Suddenly, for the first tie since graduating Parsons, I found myself sleepless in the City That Never Sleeps, New York. Without a plan, I had just quit my job at Universal Studios. I was living in a 480sq. ft apartment in Chelsea that I shared with my girlfriend and one of her friends. It was tight, but heck, we were young and the TV show Three’s Company was still popular at the time, so I was the envy of many a male friend. Little did they know that what their imaginations had conjured up never took place. But, let them think what they want. I digress.
Rent and utilities needed to be paid. Food was still a necessary evil, so I needed to find work. I decided to keep networking ( a term that had not yet been coined) with my previous employers and co-workers in the hopes that something might materialize. I visited every studio in which I had either worked, or stepped foot in over the past two years. I dropped in at the commercial labs where I had, as an assistant, always taken the days exposed film for processing. After all, this is where I might accidentally run into my next job. Stores where assistants were sent to pick up seamless background paper and other sundries needed for a shoot was another place I would frequent. All of this kept me in the loop, but was not enough to pay the rent. I needed a JOB.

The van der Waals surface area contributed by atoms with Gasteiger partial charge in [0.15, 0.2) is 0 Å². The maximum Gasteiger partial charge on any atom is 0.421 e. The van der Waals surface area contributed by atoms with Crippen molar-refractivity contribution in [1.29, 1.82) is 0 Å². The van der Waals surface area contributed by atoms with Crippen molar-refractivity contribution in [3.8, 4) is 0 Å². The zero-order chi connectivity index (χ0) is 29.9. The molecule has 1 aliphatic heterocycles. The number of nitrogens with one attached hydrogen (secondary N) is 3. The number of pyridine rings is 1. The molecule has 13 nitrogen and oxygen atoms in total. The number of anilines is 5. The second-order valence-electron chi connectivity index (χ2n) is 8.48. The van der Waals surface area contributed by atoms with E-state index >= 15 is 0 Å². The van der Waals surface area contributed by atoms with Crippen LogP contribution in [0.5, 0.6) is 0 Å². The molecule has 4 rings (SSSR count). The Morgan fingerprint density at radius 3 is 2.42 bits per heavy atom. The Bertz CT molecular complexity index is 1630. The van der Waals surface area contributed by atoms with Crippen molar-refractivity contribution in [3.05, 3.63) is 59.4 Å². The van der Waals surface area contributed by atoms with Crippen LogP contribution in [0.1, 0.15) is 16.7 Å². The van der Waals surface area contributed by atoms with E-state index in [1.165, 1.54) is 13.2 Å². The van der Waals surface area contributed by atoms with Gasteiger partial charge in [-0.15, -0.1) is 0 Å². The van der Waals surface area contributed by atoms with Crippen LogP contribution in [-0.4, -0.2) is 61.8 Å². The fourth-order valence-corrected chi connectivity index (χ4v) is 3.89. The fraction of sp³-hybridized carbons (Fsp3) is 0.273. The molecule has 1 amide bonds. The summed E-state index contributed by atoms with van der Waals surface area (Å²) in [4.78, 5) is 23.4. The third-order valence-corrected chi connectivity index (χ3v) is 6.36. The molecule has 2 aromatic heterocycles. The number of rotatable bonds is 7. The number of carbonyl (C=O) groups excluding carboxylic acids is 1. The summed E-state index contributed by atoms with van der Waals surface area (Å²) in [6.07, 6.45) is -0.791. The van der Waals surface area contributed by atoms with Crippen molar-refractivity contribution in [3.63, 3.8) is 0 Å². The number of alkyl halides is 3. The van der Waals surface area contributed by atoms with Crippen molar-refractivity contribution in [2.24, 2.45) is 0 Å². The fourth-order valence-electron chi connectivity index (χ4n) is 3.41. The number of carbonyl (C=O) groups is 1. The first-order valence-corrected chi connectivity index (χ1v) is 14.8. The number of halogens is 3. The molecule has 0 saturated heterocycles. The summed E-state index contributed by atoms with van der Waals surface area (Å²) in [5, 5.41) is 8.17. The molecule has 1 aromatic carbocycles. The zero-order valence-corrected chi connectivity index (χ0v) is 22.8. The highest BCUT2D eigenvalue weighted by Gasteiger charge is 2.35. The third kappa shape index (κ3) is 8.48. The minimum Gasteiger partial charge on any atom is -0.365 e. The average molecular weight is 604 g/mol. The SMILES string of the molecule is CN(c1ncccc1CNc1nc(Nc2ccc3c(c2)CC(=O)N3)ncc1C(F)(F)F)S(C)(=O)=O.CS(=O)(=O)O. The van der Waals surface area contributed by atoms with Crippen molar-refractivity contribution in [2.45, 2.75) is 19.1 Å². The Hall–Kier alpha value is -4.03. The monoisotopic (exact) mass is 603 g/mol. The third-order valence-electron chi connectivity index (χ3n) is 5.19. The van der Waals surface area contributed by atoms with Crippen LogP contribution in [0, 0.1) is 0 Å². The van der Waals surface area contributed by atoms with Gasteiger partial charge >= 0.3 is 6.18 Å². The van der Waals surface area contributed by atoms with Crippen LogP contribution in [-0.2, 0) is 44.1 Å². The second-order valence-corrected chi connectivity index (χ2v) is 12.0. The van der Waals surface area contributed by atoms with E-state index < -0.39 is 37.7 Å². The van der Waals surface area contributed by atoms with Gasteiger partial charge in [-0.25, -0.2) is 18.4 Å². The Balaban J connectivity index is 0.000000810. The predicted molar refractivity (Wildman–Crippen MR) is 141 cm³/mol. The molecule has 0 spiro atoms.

A small clearing on the horizon appeared in the form of a woman I had met at Kit DeFever’s studio. She was working for a publishing company and needed someone to shoot the cover for a new book they were bringing out, a “romantic” novel. You know the type. Every cover looked like a scene out of Gone With the Wind. A studly looking character in a half torn white silk shirt with puffy sleeves was holding a busty young damsel in a 19th century gown in a “dipped” position. And to top it off, the photo was to be used merely as research material for a painter who would be producing the actual cover illustration. But did I care? NO! A break at last!
They say it’s not what you know, but who you know. At this point in my career, that was so very true. After my successful photo shoot for the publishing company, I found myself with a foot in the door. Not with this publishing company, but with a magazine called Guideposts, who’s founder was Norman Vincent Peale. It turns out that the model I used for the book cover, was also a graphic designer who worked at Guideposts magazine. And she just happened to be responsible for hiring photographers to illustrate the stories that were running in the monthly periodical. This turn of events provided me with a steady source of jobs. Enough to pay the bills and buy food. Not enough to get rich, but again, I was still young, living and working in Manhattan as a photographer. Over the next 2 years or so, I did a variety of assignments for Guideposts magazine, such as shooting Kathy Lee Gifford during her performance at an Atlantic City casino, and then a backstage portrait, or a portrait of Martin Sheen for the cover, during one of his short breaks during shooting of a movie on the upper West Side. Mixed in between were many much less glamorous assignments, but professional gigs none the less.
Life was good at least for a little while longer.